Sydney-based Beachhead Group has wrapped up a VMware hyper converged infrastructure (HCI) vSAN project with NSW-based Central Coast Adventist School.
Beachhead responded to the school’s call to market with a VMware hyper-converged infrastructure (HCI) through vSAN and migrated their existing VMware Horizon solution onto the same platform.
Initially, the school was running legacy hardware across three production hosts, and one backup host, supporting about 25 virtual servers and 100 Horizon desktop virtual machines.
The migration of Horizon onto vSAN meant that users at the school can now access virtual desktops via a web browser and expand their ‘bring your own device’ capabilities.
“They saw their physical and operational environments reduced using vSAN, and they didn’t have to manage these siloed environments,” Beachhead Group principal consultant, Sean Boyd, said. “It was a great outcome for the customer with huge operational and capital savings.”
Prior to the rollout, Beachhead carried out performance testing, which saw the project take one week to deploy including two days for the hardware installation and four days to migrate data across.
For the school, the project saw a 40 per cent saving on capital hardware upgrades through consolidating servers and storage onto a single platform.
Four years had passed since the school last conducted a refresh, and in that time, staff and student numbers grew, along with their digital appetite. At any particular time, the school caters for about 1150 on-site users.
Previously the school was facing poor data transfer rates coupled with aging hardware and demand for a reliable system.
As a result of sticking with VMware, the school’s IT team could also tap into their existing VMware skills from previously managing Horizon.
“The planning and preparation from Beachhead Group prior to the deployment meant that a project that would ordinarily take four-to-six weeks, came to be realised in just one. The result of this was reduced disruption to the school and minimal impact to teaching, which is a key priority for us,” Central Coast Adventist School ICT manager, Grant Lovell, said.
“We’ve experienced excellent reliability and support, and remain well positioned to scale in the event of demands on our system growing any further.”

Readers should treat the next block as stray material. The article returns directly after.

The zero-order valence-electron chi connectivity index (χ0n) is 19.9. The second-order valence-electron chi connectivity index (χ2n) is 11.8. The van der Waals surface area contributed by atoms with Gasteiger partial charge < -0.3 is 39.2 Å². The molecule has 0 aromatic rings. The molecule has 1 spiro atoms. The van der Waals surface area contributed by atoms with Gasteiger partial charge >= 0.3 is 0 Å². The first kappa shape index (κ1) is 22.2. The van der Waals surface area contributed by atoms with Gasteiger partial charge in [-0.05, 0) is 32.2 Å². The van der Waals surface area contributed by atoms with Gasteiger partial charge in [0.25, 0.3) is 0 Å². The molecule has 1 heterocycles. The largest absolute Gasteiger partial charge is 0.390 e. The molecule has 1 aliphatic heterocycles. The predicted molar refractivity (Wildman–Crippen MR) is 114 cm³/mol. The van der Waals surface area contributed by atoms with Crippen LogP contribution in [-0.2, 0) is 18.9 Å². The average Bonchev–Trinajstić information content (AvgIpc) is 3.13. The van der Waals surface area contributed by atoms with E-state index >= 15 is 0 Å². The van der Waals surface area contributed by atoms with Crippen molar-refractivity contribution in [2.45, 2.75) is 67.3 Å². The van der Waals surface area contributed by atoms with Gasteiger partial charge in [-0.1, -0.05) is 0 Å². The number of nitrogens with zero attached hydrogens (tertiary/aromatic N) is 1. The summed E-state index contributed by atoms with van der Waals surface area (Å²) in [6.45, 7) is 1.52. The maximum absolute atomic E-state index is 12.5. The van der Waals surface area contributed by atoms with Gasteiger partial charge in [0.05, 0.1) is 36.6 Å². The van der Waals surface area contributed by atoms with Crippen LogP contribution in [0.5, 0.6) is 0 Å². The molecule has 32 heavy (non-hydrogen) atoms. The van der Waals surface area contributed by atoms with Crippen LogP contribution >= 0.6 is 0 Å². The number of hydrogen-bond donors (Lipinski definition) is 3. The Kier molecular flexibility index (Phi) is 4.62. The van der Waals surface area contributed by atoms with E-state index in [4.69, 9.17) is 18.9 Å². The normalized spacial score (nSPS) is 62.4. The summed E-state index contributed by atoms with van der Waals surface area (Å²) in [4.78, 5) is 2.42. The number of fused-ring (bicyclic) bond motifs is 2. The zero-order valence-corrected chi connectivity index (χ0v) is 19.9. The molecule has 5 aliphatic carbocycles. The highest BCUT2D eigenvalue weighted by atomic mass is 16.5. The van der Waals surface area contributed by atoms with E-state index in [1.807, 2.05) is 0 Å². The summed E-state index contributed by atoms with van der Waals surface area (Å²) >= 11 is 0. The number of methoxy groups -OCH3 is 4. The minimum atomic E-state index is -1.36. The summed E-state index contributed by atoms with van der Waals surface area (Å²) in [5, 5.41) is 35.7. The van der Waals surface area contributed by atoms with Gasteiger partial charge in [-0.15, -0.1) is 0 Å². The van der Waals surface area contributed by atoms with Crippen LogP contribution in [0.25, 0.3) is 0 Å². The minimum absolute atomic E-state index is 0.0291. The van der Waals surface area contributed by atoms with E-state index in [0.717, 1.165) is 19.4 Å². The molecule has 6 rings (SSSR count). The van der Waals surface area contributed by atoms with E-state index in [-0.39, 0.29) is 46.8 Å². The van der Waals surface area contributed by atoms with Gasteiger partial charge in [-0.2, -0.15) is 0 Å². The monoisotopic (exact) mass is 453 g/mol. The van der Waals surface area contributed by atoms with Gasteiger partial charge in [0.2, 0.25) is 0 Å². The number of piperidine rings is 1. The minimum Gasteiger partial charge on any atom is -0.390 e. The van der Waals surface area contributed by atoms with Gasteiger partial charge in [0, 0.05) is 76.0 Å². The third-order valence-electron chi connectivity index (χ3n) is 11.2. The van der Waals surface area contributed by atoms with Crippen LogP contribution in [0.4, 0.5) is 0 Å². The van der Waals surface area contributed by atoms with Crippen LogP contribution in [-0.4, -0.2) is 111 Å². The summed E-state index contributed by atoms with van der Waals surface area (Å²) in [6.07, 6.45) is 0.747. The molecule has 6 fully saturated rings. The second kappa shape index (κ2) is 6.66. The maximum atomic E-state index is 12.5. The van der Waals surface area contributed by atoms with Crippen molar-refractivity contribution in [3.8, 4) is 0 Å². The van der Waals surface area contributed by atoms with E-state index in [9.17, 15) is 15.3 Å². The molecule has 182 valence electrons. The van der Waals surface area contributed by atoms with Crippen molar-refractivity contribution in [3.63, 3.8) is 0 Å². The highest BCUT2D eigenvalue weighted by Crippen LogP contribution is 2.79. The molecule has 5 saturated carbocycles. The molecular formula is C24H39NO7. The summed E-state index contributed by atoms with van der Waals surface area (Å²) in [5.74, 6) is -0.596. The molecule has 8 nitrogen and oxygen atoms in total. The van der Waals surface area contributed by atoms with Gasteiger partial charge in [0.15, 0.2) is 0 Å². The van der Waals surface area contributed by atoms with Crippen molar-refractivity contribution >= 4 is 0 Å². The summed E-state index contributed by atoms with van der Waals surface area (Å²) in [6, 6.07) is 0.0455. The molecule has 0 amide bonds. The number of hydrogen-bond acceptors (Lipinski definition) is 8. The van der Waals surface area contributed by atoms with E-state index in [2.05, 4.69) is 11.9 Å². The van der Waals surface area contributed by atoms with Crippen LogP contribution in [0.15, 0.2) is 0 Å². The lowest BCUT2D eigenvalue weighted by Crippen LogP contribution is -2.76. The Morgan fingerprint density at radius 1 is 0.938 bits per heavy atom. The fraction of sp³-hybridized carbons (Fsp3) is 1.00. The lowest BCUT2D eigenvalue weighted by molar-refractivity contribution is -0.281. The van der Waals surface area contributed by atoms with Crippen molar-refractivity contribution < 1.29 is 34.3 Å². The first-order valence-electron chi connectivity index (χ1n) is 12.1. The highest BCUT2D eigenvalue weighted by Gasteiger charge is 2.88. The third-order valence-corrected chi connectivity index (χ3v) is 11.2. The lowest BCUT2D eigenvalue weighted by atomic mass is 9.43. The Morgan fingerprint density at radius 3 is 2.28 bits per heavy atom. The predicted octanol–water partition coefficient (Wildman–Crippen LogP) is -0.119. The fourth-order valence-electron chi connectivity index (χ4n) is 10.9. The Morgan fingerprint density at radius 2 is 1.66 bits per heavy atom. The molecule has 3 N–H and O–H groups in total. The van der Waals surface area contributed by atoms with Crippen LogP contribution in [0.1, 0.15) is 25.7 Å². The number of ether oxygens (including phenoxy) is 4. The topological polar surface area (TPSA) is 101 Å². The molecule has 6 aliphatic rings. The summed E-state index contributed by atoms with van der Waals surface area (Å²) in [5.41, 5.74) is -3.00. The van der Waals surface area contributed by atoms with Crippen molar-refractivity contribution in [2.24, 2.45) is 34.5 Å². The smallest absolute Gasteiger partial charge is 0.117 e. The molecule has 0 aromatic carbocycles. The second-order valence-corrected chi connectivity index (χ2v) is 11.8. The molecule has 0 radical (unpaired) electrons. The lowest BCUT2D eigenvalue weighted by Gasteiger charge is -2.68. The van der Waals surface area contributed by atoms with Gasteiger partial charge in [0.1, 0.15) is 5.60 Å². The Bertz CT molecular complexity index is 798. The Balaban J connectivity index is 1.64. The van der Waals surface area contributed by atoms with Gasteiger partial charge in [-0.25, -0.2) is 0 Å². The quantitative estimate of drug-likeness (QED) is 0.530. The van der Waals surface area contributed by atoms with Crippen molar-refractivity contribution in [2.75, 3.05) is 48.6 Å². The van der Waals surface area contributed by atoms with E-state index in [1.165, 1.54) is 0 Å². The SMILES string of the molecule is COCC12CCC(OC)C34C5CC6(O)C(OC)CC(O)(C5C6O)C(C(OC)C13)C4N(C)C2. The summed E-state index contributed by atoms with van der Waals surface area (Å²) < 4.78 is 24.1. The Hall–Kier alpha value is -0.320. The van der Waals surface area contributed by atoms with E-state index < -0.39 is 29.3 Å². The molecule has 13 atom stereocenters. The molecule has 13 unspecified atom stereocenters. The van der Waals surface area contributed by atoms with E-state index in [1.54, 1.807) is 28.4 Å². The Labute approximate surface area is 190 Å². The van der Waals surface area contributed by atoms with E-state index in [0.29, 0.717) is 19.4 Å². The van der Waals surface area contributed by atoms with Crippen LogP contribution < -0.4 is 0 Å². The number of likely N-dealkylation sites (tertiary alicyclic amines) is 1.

As for Beachhead, the project caught VMware’s attention. Boyd said even though it wasn’t a VMware enterprise partner, it was part of their professional network was introduced into the vSAN Warrior program.
“We were still early into our VMware relationship, and we were able to leverage a program from VMware that gave the school quite aggressive pricing around vSAN,” he said.
“That was our ingest point into the bigger VMware program and we have since reaped the benefits of that with regular KPIs, marketing and training.
“We’ve been able to leverage the engine collaboratively between what Beachhead can do and what VMware can offer.”
VMware A/NZ head of channels, Neels Du Plooy, added the vSAN Warrior program was an Australian initiative that has now gone global, initially driven by VMware A/NZ vSAN channel and alliances lead, Winston Wong.
“It looks at how we can hone down on some unique partners with a unique value proposition in the market, and combining that with VMware technology leadership,” Du Plooy said. “It’s brings us together to really go in and help invest in these partners, work with them, co-sell in the market and drive some awesome customer wins.
“It’s really important how we invest in the partnerships of tomorrow, and bring these types of partnerships into new levels.”
Boyd said the key part for him was VMware’s willingness to invest in Beachhead.
“As a partner, we’re dealing with two types of customers – the end user and the supplier. We’ve got to make sure we’ve got the right skills, solution, investment and price, and having similar skin in the game,” he said. “With the investment from VMware, it gives me a lot of confidence and willingness to go deeper with VMware.”
“HCI is not the destination, it’s just the start of what the customer wants to achieve. It’s the first step into a much bigger digital play.”